It was the 4.4-liter V8 that was in the 1997 840Ci that I drove at Porsche Santa Clarita, and its exhaust made a mean burble. Mated to a five-speed automatic, it wasn’t quite as engaging to drive as a stickshift might have been, but the auto just works with this car. It’s a cruiser; the ride quality is exceptional, and while it can handle well enough, it’s not a nimble little sports car. The 8 Series is large, it’s heavy (over 4,100 pounds for my V8 model), but it’s got presence for days.
There are few things cooler than a car without a B-pillar. Add the awesome popup headlights and the gorgeous overall shape, and the E31 8 Series remains a style icon — a tough looking machine that exudes both confidence and power without being over the top:
The interior, with its nice leather seats and clean three-spoke steering wheel, is surprisingly stylish for a 1990s car, and really holds up to this day:
OK, well, mostly “holds up.” The trade-in’s sunroof switch cover fell down, and one of Porsche Santa Clarita’s managers wasn’t thrilled that I didn’t mention it when I returned the car (I thought it was a well-known issue!):
But the rest of the interior was great. Check out the big ski bag protruding from the center of the rear seat:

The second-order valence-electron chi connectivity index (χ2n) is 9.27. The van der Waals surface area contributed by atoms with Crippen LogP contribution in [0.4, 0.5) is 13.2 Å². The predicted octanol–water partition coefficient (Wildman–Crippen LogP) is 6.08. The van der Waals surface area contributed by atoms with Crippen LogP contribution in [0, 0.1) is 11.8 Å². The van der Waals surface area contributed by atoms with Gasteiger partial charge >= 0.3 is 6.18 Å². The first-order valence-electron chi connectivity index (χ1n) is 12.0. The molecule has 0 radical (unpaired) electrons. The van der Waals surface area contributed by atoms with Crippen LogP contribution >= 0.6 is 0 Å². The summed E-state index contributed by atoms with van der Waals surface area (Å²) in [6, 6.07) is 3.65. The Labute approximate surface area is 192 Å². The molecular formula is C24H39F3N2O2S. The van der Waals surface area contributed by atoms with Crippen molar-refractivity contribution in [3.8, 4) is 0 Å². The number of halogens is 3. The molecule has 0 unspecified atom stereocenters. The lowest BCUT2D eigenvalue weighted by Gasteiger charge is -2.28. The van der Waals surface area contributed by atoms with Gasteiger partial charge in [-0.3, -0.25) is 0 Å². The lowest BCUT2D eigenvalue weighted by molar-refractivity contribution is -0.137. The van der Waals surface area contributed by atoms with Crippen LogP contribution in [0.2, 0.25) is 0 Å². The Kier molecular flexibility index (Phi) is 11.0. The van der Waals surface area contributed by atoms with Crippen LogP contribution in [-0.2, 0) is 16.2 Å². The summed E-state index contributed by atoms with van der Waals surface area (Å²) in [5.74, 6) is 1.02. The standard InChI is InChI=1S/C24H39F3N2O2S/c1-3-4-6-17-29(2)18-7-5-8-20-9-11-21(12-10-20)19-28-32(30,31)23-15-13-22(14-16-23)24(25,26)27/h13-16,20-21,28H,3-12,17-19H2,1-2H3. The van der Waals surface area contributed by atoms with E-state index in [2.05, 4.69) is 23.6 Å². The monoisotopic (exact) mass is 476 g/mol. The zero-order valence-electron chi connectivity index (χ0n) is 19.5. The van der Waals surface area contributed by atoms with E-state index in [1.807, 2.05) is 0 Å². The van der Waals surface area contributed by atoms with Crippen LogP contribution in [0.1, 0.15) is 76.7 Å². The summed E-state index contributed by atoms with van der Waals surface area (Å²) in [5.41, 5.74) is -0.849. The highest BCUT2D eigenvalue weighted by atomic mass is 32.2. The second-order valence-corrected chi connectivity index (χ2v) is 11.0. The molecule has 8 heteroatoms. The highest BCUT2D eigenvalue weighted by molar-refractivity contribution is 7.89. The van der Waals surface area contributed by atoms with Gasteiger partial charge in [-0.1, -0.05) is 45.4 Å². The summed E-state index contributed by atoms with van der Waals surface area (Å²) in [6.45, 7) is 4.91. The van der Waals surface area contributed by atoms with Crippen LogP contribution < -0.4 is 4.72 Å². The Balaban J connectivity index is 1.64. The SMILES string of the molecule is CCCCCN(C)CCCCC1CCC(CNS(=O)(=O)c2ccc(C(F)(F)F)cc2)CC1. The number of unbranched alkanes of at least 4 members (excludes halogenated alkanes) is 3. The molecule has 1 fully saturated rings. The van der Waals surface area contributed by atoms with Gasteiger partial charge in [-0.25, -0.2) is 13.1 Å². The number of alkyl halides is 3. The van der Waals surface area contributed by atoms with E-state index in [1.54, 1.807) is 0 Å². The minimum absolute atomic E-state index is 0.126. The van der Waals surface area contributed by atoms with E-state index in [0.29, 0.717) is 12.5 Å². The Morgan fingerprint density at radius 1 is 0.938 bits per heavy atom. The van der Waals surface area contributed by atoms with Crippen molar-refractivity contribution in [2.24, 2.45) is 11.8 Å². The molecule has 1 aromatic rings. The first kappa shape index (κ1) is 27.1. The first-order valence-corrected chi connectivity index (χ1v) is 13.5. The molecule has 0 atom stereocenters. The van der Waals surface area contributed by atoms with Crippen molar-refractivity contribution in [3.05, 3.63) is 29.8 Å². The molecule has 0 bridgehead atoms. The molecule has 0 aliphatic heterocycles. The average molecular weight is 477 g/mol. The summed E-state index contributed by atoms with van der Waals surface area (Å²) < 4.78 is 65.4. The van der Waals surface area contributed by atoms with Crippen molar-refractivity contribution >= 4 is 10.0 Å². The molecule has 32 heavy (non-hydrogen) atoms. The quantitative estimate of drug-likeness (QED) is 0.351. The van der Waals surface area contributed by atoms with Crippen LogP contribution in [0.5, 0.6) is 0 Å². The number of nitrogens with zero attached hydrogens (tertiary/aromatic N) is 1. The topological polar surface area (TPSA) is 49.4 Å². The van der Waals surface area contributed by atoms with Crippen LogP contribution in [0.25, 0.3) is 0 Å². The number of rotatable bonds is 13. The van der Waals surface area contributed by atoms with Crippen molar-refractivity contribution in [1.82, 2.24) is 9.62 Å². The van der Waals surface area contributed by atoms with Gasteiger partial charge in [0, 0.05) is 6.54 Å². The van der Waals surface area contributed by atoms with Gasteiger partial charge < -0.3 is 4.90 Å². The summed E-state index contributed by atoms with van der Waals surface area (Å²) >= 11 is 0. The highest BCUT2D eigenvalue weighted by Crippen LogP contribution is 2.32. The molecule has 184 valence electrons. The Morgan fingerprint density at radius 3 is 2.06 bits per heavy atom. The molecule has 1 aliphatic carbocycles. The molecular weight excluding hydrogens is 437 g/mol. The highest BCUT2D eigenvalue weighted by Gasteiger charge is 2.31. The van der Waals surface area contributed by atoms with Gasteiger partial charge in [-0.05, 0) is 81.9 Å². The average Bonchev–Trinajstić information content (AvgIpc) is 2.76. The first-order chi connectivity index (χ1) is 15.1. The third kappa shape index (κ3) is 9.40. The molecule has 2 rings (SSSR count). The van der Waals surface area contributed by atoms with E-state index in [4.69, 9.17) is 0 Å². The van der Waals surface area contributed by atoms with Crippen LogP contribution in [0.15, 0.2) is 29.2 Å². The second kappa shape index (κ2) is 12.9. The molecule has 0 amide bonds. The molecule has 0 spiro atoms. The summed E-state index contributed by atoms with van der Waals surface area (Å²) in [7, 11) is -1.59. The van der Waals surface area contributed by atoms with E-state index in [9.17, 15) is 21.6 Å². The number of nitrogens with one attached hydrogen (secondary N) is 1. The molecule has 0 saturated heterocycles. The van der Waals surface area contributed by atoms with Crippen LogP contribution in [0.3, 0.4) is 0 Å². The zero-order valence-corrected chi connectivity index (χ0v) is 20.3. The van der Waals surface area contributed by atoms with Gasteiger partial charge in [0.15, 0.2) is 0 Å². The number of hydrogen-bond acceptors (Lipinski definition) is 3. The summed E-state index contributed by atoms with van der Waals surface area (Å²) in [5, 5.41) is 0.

Behold the ridiculously dainty cupholders in the glovebox!:
How about those satisfying dials for controlling the blower and the temperature of the dual zone climate control (Why someone had installed the radio upside down is beyond me):
Driving the 8 Series makes you feel special. It’s quick, sure (zero to 60 in probably the mid 6’s), and it rides well, and its steering and brakes are lovely enough. But the 8 Series is special because of the way it makes you feel; it’s exceedingly badass, but in a classy way. It’s got the 90s wedge profile that you dreamed of when you were a kid, combined with a beautiful sounding engine, a big long hood to look over, a comfortable seat and suspension, and a side profile that is to die for.
Though I have no doubt trying to maintain a 1990s German car filled with then-state-of-the-art electronics would be borderline masochism, I’d still buy an 8 Series if I could score one for close to $10 grand. It’s that special, but in a very qualitative way that I’m not sure I’m doing a great job of explaining. Just get behind the wheel of one and you’ll understand.